NewsNonprofit Teaches Formerly Incarcerated Youth Culinary Arts

Nonprofit Teaches Formerly Incarcerated Youth Culinary Arts

Drive Change, a nonprofit organization, is making substantial strides in the lives of formerly incarcerated young adults through its innovative programs.

In the bustling heart of New York City, Drive Change, a nonprofit organization, is making substantial strides in the lives of formerly incarcerated young adults through its innovative programs, according to NBC News. Offering a unique four-month paid fellowship, Drive Change weaves together culinary arts training, leadership development, mental health support, and youth-led advocacy to prepare participants for meaningful employment.

The organization’s holistic approach extends beyond culinary training. Drive Change operates Culinary Access and Relief Events, a commendable initiative employing formerly incarcerated young adults to provide culturally respectful and nutritious food to local community members. This offers practical work experience and fosters a sense of purpose and community engagement, according to Drive Change.

Khalila Moon, the executive director of Drive Change, emphasizes the organization’s belief that “food is a right, and everyone should have access to great food.” In addressing systemic issues, Moon highlights the importance of understanding the individuals behind the statistics. “That’s an individual there, it’s very important that people understand, there’s human beings behind this,” Moon asserts to NBC News.

The recent renovation project undertaken by Drive Change underscores its commitment to creating a modern and supportive environment for the youth under its wing. The renovated space aims to facilitate guidance and mentorship from experienced professionals, fostering a nurturing atmosphere for growth and development. The training kitchen, a cornerstone of the initiative, imparts valuable skills such as food preparation, customer service, and entrepreneurship. Additionally, a flexible event space serves as a versatile hub for training and programs.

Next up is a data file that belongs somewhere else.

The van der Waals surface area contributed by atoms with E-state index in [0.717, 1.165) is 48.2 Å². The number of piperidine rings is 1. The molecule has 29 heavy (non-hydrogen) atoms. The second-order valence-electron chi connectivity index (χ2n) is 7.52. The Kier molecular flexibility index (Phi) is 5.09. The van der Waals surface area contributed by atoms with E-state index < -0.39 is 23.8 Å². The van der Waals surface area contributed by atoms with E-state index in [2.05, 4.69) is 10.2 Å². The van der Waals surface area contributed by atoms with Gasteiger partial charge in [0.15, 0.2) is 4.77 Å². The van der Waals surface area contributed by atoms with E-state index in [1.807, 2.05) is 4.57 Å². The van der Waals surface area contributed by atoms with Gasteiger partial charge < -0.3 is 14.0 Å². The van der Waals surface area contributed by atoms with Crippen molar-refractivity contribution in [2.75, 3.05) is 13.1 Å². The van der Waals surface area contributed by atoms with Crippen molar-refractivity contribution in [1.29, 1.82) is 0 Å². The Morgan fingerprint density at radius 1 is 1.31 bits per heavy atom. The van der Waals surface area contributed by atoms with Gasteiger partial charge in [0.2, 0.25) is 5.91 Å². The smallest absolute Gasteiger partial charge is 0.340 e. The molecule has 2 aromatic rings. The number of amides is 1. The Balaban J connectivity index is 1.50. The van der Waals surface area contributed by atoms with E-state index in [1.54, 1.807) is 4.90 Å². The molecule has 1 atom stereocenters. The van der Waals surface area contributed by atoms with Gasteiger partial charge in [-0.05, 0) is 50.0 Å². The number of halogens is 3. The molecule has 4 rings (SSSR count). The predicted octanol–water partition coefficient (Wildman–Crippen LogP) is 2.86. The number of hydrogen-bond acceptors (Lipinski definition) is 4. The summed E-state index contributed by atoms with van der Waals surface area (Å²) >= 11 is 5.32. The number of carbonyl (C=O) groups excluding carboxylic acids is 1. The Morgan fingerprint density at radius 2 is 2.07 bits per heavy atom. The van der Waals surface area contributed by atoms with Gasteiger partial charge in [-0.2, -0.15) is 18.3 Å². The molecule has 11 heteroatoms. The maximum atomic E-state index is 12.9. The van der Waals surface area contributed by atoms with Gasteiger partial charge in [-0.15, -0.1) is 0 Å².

The fellowship’s impact resonates in the words of Dupree Wilson, a program participant who shares his poignant journey. With a family history marked by incarceration, Wilson’s personal transformation underscores the profound effect Drive Change has on its participants. “My pops went to prison, his pops went to prison, I went to prison. I became more emotionally mature. It wasn’t really hard for me to do the same thing that he did; with my son, I don’t want him to have that experience. My motivation for everything I do is for my son to grow up better than I did,” Wilson reflects.

Moon echoes the sentiment that addressing systemic issues is crucial, emphasizing, “We need to tackle the systemic issue.” By partnering with the hospitality industry in New York City, Drive Change not only provides practical training but also instills a sense of equity and support throughout its programming, aiming to break the cycle of incarceration.

In a city that never sleeps, Drive Change stands as a beacon of hope for youth, challenging preconceptions and investing in the future of individuals who deserve a second chance. Through culinary arts, leadership development, and a commitment to social justice, Drive Change paves the way for a brighter, more inclusive future in the heart of the culinary capital of the world.

RELATED CONTENT: Taxpayers Opposed To New Government Funding For Incarcerated People To Receive A Free College Degree

Source: Black Enterprise

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